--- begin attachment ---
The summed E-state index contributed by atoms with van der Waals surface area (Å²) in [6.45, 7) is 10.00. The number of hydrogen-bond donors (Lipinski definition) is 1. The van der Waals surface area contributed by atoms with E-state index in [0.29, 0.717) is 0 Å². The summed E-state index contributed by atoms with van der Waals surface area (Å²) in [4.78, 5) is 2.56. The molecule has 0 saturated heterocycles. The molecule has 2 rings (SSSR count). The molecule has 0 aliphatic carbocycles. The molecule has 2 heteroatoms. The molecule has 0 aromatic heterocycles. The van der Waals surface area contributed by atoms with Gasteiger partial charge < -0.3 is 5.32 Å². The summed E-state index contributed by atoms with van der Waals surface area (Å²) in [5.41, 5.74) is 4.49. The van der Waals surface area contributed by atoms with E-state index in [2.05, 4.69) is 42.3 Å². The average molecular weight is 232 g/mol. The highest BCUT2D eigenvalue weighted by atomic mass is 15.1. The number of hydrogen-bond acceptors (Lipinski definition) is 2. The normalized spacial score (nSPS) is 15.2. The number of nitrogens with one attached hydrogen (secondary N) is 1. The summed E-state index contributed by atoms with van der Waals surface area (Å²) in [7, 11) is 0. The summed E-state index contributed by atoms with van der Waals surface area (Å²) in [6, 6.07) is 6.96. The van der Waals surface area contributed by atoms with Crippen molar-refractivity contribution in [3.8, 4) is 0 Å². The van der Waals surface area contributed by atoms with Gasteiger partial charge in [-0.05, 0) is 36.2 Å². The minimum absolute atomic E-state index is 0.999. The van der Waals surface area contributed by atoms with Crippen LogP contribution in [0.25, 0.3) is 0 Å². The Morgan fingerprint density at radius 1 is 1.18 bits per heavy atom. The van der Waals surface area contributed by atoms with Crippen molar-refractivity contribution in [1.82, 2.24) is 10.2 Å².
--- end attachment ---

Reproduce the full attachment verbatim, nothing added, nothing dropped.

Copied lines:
The summed E-state index contributed by atoms with van der Waals surface area (Å²) in [6.45, 7) is 10.00. The number of hydrogen-bond donors (Lipinski definition) is 1. The van der Waals surface area contributed by atoms with E-state index in [0.29, 0.717) is 0 Å². The summed E-state index contributed by atoms with van der Waals surface area (Å²) in [4.78, 5) is 2.56. The molecule has 0 saturated heterocycles. The molecule has 2 rings (SSSR count). The molecule has 0 aliphatic carbocycles. The molecule has 2 heteroatoms. The molecule has 0 aromatic heterocycles. The van der Waals surface area contributed by atoms with Gasteiger partial charge < -0.3 is 5.32 Å². The summed E-state index contributed by atoms with van der Waals surface area (Å²) in [5.41, 5.74) is 4.49. The van der Waals surface area contributed by atoms with E-state index in [2.05, 4.69) is 42.3 Å². The average molecular weight is 232 g/mol. The highest BCUT2D eigenvalue weighted by atomic mass is 15.1. The number of hydrogen-bond acceptors (Lipinski definition) is 2. The normalized spacial score (nSPS) is 15.2. The number of nitrogens with one attached hydrogen (secondary N) is 1. The summed E-state index contributed by atoms with van der Waals surface area (Å²) in [7, 11) is 0. The summed E-state index contributed by atoms with van der Waals surface area (Å²) in [6, 6.07) is 6.96. The van der Waals surface area contributed by atoms with Crippen molar-refractivity contribution in [3.8, 4) is 0 Å². The van der Waals surface area contributed by atoms with Gasteiger partial charge in [-0.05, 0) is 36.2 Å². The minimum absolute atomic E-state index is 0.999. The van der Waals surface area contributed by atoms with Crippen LogP contribution in [0.25, 0.3) is 0 Å². The Morgan fingerprint density at radius 1 is 1.18 bits per heavy atom. The van der Waals surface area contributed by atoms with Crippen molar-refractivity contribution in [1.82, 2.24) is 10.2 Å².